Did you take part in any virtual interviews?
I’ve had a few virtual interviews and I think they went quite well. I usually make sure that I do a lot of research before each interview, so I came into the meeting prepared. Once I was interviewing with a Scrum Master, I read an entire book on Scrum by the person who came up with the principles. And we had great fun talking about how the scrum principles can be applied to many different aspects of life. Another time I read the MSc dissertation on applied mathematics, and I asked the interviewer at the end of the interview, which really took him by surprise, and we went on talking about it for a while. My point is, try and make a little extra effort and it won’t go unnoticed.
I find that as long as you are genuinely interested in the interviewer and come prepared with questions for them, it can help you feel more comfortable and help the whole thing go a lot smoother. Always remember that an interview is a two-way process.
Find out as much information as you can about the company and the interviewers. Check the LinkedIn profiles of people who work at the company, and the people that you will be interviewing with. Check their personal blogs, Twitter and talks they may have given. Check out the blogs of the company, try to speak their language. Companies manage their brands; have particular vocabulary they use to communicate their mission and values. Try to align yourself with them.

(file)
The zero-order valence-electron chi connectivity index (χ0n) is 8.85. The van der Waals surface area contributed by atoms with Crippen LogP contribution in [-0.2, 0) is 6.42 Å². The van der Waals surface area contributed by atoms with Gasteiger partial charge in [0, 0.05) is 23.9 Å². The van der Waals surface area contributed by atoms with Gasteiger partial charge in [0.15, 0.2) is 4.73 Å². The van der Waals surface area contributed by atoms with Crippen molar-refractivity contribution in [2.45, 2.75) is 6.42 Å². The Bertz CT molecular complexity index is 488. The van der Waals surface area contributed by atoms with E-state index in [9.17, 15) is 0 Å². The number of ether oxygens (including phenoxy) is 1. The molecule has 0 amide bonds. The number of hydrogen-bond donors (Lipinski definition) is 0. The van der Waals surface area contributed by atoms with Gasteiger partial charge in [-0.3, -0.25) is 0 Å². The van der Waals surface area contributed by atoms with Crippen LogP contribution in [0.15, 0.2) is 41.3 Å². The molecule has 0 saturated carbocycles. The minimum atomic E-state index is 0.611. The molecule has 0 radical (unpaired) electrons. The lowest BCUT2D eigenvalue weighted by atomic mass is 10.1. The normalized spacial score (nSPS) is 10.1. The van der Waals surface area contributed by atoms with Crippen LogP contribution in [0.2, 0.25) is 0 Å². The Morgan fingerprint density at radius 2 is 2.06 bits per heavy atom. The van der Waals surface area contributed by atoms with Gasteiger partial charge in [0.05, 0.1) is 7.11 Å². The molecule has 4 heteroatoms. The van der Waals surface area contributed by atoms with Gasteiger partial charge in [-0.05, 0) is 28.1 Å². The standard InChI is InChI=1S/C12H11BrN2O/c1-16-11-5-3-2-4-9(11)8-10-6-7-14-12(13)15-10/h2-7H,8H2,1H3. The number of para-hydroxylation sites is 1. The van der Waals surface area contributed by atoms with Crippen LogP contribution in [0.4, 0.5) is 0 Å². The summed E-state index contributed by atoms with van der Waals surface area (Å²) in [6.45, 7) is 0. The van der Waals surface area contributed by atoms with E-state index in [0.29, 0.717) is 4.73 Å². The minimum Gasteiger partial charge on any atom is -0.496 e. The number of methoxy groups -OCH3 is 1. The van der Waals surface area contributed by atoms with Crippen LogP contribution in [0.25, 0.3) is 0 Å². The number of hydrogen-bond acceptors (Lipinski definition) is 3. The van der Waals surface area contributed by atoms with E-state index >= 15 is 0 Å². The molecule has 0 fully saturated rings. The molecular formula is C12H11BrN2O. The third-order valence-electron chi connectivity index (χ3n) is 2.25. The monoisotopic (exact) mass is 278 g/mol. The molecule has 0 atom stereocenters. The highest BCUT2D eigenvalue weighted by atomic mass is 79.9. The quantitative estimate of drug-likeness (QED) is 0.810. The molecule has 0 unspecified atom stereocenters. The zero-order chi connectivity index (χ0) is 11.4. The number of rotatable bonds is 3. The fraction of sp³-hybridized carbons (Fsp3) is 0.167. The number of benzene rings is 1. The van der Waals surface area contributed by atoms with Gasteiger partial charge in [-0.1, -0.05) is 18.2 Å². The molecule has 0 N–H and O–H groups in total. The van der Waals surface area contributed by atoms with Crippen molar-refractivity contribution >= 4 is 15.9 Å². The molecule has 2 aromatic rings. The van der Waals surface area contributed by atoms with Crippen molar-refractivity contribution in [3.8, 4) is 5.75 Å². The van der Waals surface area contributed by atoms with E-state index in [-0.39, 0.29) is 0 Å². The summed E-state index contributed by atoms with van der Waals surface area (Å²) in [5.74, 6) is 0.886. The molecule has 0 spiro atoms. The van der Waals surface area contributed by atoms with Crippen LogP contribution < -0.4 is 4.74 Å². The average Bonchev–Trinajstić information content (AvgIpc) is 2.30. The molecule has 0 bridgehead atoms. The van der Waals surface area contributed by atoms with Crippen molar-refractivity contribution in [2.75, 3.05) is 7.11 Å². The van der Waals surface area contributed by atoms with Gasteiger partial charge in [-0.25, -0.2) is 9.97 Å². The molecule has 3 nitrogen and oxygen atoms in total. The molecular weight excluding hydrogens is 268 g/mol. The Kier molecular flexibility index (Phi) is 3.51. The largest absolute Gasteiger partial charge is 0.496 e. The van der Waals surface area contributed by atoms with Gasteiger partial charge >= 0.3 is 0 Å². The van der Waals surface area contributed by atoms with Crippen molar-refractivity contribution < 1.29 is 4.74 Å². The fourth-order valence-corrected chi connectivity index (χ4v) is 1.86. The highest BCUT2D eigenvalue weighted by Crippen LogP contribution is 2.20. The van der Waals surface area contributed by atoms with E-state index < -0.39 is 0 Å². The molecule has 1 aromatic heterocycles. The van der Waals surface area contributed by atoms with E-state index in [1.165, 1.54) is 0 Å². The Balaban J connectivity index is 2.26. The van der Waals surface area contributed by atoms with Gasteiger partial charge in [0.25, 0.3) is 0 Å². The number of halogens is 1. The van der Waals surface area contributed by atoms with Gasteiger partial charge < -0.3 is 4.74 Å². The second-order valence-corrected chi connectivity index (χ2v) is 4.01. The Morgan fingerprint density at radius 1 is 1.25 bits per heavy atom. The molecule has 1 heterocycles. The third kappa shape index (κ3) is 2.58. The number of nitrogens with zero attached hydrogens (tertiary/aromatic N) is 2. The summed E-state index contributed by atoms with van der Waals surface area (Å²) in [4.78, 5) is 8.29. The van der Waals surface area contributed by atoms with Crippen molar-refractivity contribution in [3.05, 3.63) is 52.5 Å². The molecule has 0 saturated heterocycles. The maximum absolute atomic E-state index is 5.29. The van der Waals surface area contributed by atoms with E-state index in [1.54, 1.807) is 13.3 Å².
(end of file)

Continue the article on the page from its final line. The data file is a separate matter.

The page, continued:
My advice to you
Overall, my experience job seeking throughout this pandemic has been wonderful. I have learnt so much from the process, met so many interesting and wonderful people, and I got to learn new technology when doing the coding tasks as well.
I had told myself that it would probably take a while before I found a job, so I decided to enjoy the process, since I must go through it anyway. A quote from Japanese Author; Haruki Murakami that I really like: ‘pain is inevitable, suffering is optional’. Once I had the mindset, I found myself taking every interview opportunity as a learning curve.
Don’t give up. It is a tough time, especially for some industries that rely on personal contact to continue their business. But I am actually very optimistic about the future for people going into tech, because a lot of businesses are moving online, or trying to build their online infrastructure. There will be a lot of opportunities to come. It will probably take some time for industries to adapt, but there will be more opportunities once they recoup.
Job seeking can be difficult in the best of times, but this pandemic has become another hurdle that job seekers must overcome. However, there are ways to find a new job and with a little determination and courage to put yourself out there, you can manage what may seem like the impossible.